'Bridge to Nowhere' Starts to Go Somewhere

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John Deere, PING Collaborate for Big Hole-in-One

Fri July 12, 2019 - National Edition
Joe Trincria


Just as golf fans are sure to geek out at the sight of John Deere’s invention, employees who worked on the machine were just as excited about this crossover between heavy machinery and sports.
Just as golf fans are sure to geek out at the sight of John Deere’s invention, employees who worked on the machine were just as excited about this crossover between heavy machinery and sports.

Golf fans in attendance of the PGA's annual John Deere Classic have lately grown accustomed to seeing some of the sport's most unique and user-friendly displays situated between the tee boxes and rolling greens of TPC Deere Run in Silvis, Ill. With John Deere's headquarters located just miles down the road from the course in nearby Moline, Ill., the agriculture and construction equipment manufacturer has fully capitalized on its advantageous demographic positioning by bringing along some of its most ambitious and imaginative creations for all to see.

"We were awarded the Best Title Sponsor Integration award from the PGA last year, in large part because of the non-traditional equipment displays that were introduced throughout the course," said Jason Cherry, manager of Brand Communications and Corporate Identity. "The displays are intended to surprise and delight attendees and give them something a little unexpected, something more than golf. It highlights our equipment and brand in a different way."

Awards bring not only recognition, but also increased expectations. So how could John Deere possibly follow up on the most talked about item from last year's tournament – a 470G excavator with an oversized driver head affixed to the arm – while still keeping returning fans amused? Easy, they made their exhibit interactive this time around!

Cherry said that 2018's marquee display was conceived with the idea that it would be fully functional, however that ultimately proved not feasible in the end. Out of that experience came the thought to turn a mini-excavator into a putter that fans could actually operate to try to sink a large ball into a makeshift cup. So John Deere partnered with Ping Golf and flew out to the company's Phoenix, Ariz., headquarters to begin the design process. Using computer aided drifting (CAD) technology, Ping's engineers first designed the putter to be the traditional size of its famous Anser model and John Deere later enlarged it to fit its mini-excavator.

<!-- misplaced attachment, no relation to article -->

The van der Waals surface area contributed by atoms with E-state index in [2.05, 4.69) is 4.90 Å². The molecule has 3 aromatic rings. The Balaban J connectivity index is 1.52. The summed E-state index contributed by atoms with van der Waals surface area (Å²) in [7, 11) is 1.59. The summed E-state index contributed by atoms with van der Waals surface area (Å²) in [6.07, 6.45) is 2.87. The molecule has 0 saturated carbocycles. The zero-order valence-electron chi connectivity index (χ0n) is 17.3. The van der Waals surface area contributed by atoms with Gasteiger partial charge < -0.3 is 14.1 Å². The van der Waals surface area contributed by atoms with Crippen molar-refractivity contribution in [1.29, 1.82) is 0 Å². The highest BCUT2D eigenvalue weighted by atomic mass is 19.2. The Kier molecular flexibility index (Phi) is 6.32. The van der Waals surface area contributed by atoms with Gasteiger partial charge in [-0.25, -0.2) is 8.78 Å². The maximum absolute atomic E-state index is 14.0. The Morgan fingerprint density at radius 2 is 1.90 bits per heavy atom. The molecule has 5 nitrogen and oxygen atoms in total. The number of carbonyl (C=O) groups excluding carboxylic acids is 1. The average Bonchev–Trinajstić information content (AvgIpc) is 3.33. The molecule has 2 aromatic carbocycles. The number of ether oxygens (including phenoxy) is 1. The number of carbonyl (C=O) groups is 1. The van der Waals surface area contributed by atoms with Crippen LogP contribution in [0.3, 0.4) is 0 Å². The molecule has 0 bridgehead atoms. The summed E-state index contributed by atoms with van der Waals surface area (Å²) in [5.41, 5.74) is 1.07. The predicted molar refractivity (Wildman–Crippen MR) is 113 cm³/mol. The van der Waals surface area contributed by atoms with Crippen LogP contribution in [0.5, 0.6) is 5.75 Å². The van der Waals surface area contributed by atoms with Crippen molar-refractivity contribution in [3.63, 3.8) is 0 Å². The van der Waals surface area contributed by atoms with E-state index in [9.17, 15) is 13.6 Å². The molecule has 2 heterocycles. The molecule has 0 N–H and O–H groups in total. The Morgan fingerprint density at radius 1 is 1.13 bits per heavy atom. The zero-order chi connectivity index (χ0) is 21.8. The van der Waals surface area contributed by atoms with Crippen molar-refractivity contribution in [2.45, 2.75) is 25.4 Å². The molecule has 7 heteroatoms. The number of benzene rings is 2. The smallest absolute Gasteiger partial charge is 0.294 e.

"There are certain things about the Anser putter, some of the details, that have to be on this putter, that's what makes it an Anser putter," said Tony Serrano, senior design engineer at PING. "It's important to PING that we keep those details in the design, but also get some of the details from a John Deere excavator (the 17G) that make it a John Deere excavator. It's the important details that make those products what they are."

In addition to John Deere's construction equipment trade dress (yellow and charcoal), the putter includes the "brick" pattern from the front grille of John Deere articulated dump trucks (ADTs). Made of aluminum, the XL putter weighs 325 lbs. and is 61.5 inches heel to toe. Bridgestone was responsible for developing a ball big enough for the machine to putt.

"The engineering geometry was done in-house," Cherry said. "The forms for the putter and golf ball were produced in our Waterloo facility then cast in aluminum at a foundry in Wisconsin. It was important for us to highlight our engineering and manufacturing capabilities … even though super-sized mini-golf isn't exactly a core competency."

Just as golf fans are sure to geek out at the sight of John Deere's invention, employees who worked on the machine were just as excited about this crossover between heavy machinery and sports.

"The project with PING came out of left field for me, and I think it's going to come out of left field for a lot of people, and that's exciting because in working together we found our companies have so much in common," said Troy Maddox, a senior design engineer at John Deere. "The things that we care about — working with customers, the precise engineering of our products, and the constraints we have to operate under — have pushed us each to perfect something special for our customers."